Four years ago, on the eve of the Second Lebanon War, the IDF had just a few hundred designated Hizbullah targets throughout Lebanon. About 90 of them were longrange missiles that had been stored in the homes of top Hizbullah operatives and these were destroyed by the air force within 36 minutes on the first night of the war.
While by the end of the war, the air force had bombed close to 8,000 targets, the fact that it knew about only a few hundred before the war partially led to the failure to stop the rocket fire and fatally hurt the guerrilla group.
On Wednesday, top IDF officers revealed that the air force today has
thousands of designated targets it can bomb if war were to break out.
Some of them, like those that appear on the maps of the southern
Lebanese village of el-Khiam that were declassified on Wednesday, are of
arms caches, command-and-control centers and rocket launchers; others
are likely longrange rockets, like the highly accurate M600 or Scuds,
which Syria recently transferred to Lebanon.
In the four years that have passed since the Second Lebanon War, both
the IDF and Hizbullah have been busy studying their mistakes and
implementing the necessary lessons. The IDF, for example, significantly
increased training regimens, developed and procured active-protection
systems for tanks and armored personnel carriers and is investing in
building new urban warfare training centers due to an understanding that
the next conflict would be fought in the narrow streets of southern
Hizbullah, senior officers said this week, mostly consists of a lot more
of the same encountered in 2006, except today its command posts, rocket
launchers and guerrilla forces are deployed inside villages and not in
the notorious “nature reserves” it had created in the forests of
southern Lebanon before 2006.
THERE ARE two main reasons for Hizbullah’s change in strategy. The first
is the presence of UNIFIL, which immediately following the war was
beefed up to some 13,000 soldiers, throughout the open areas in southern
Lebanon. These soldiers operate throughout southern Lebanon, but only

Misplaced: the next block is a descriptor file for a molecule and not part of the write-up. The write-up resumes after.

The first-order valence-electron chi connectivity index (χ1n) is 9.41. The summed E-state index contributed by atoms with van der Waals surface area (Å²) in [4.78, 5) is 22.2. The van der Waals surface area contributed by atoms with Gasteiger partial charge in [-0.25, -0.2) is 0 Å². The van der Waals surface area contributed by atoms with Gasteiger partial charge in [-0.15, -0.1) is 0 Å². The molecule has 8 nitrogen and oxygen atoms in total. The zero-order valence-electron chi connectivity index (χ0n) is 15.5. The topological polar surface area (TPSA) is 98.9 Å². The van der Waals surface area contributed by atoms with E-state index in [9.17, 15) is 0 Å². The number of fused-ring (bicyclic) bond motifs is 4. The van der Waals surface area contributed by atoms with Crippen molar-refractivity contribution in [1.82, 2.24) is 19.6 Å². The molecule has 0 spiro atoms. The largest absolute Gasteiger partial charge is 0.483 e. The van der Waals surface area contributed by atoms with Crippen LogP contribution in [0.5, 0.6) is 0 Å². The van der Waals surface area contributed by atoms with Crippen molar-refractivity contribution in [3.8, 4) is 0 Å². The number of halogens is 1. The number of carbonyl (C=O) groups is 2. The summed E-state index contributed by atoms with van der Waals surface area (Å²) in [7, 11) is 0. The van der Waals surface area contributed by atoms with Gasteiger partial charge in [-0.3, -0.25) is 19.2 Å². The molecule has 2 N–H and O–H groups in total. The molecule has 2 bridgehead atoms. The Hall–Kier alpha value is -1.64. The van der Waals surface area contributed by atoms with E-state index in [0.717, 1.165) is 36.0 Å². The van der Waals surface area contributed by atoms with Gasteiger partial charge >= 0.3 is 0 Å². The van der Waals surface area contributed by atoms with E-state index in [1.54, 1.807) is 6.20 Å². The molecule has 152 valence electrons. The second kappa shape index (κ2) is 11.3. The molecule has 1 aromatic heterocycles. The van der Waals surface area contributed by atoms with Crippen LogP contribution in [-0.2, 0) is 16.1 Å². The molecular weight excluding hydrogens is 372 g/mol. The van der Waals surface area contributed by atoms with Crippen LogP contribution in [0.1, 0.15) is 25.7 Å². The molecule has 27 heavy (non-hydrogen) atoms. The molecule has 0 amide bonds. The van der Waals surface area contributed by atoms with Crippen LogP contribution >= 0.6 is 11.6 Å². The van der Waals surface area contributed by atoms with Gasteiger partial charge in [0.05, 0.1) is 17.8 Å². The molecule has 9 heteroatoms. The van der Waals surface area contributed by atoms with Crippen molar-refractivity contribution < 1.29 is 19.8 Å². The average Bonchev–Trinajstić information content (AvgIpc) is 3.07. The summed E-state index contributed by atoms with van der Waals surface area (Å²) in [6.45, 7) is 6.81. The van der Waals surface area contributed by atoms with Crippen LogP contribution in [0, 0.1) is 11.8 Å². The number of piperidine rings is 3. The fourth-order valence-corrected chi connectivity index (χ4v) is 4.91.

in open areas, claiming that their mandate does not allow them to
independently enter villages.
To enter a village, even after receiving intelligence regarding a
Hizbullah arms cache, the peacekeeping force needs to coordinate ahead
of time with the Lebanese Armed Forces (LAF), which Israel suspects in
previous cases of having tipped off Hizbullah. In other cases, LAF
simply does not want to clash with the more powerful Hizbullah.
The second reason is Hizbullah’s desire to draw IDF troops into the 160
or so densely populated villages in southern Lebanon. This is a similar
strategy to the one employed by Hamas in the Gaza Strip during Operation
Cast Lead, which resulted in the Goldstone report and the continued
international criticism which has caused far greater damage than any
Kassam rocket fired from Gaza.
In a 2008 newspaper interview, OC Northern Command Maj.-Gen. Gadi
Eizenkot explained what will happen in a new conflict.
The IDF’s plan for a future war, he said, would be based on the “Dahiya
doctrine” – in reference to Hizbullah’s stronghold in Beirut which was
flattened by IAF smart bombs during the war.
“What happened in the Dahiya neighborhood of Beirut in 2006 will happen
in every village from which Israel is fired on,” Eizenkot said. “We will
apply disproportionate force on it and cause great damage and
destruction there. From our standpoint, these are not civilian villages,
they are military bases.”
More recently, at a conference in Tel Aviv, Eizenkot explained that the
IDF will first attack immediate threats, and will then begin warning the
civilian population throughout southern Lebanon to vacate their homes
ahead of a ground offensive and aerial bombardment.
“I am convinced that this mode of operations is moral and is the right
way to operate,” he said. “Hizbullah is the one that is turning these
hundreds of villages into war zones.”
The heavy deployment inside the villages serves as a major challenge,
but some in the IDF hope it could also deter Hizbullah from launching
another offensive. In 2006, Hizbullah came under harsh domestic